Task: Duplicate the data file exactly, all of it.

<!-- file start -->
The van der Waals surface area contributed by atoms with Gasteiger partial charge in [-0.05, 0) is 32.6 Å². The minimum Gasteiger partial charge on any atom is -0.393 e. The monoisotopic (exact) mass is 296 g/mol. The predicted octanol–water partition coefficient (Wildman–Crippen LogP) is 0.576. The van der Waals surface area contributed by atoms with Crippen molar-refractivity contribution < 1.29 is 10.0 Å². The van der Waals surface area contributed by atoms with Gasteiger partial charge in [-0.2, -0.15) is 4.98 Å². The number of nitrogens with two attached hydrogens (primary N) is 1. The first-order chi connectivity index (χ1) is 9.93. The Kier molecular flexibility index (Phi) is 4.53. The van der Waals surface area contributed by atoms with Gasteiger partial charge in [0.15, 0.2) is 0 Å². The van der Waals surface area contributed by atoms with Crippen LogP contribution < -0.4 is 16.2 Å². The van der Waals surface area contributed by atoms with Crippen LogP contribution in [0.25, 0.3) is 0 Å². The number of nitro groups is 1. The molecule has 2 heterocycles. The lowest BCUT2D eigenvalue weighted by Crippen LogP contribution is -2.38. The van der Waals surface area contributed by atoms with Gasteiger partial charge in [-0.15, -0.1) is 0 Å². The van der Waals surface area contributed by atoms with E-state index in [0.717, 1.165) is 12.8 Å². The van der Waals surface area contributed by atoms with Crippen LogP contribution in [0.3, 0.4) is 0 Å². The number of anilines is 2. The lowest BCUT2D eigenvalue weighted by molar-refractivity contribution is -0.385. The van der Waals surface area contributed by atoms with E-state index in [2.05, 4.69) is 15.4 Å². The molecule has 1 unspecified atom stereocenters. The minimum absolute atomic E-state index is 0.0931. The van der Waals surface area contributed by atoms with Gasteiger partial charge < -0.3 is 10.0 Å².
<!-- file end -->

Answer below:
The van der Waals surface area contributed by atoms with Gasteiger partial charge in [-0.05, 0) is 32.6 Å². The minimum Gasteiger partial charge on any atom is -0.393 e. The monoisotopic (exact) mass is 296 g/mol. The predicted octanol–water partition coefficient (Wildman–Crippen LogP) is 0.576. The van der Waals surface area contributed by atoms with Crippen molar-refractivity contribution < 1.29 is 10.0 Å². The van der Waals surface area contributed by atoms with Gasteiger partial charge in [-0.2, -0.15) is 4.98 Å². The number of nitrogens with two attached hydrogens (primary N) is 1. The first-order chi connectivity index (χ1) is 9.93. The Kier molecular flexibility index (Phi) is 4.53. The van der Waals surface area contributed by atoms with Gasteiger partial charge in [0.15, 0.2) is 0 Å². The van der Waals surface area contributed by atoms with Crippen LogP contribution < -0.4 is 16.2 Å². The van der Waals surface area contributed by atoms with Crippen LogP contribution in [0.25, 0.3) is 0 Å². The number of nitro groups is 1. The molecule has 2 heterocycles. The lowest BCUT2D eigenvalue weighted by Crippen LogP contribution is -2.38. The van der Waals surface area contributed by atoms with Gasteiger partial charge in [-0.15, -0.1) is 0 Å². The van der Waals surface area contributed by atoms with E-state index in [0.717, 1.165) is 12.8 Å². The van der Waals surface area contributed by atoms with Crippen LogP contribution in [0.3, 0.4) is 0 Å². The number of anilines is 2. The lowest BCUT2D eigenvalue weighted by molar-refractivity contribution is -0.385. The van der Waals surface area contributed by atoms with E-state index in [2.05, 4.69) is 15.4 Å². The molecule has 1 unspecified atom stereocenters. The minimum absolute atomic E-state index is 0.0931. The van der Waals surface area contributed by atoms with Gasteiger partial charge < -0.3 is 10.0 Å².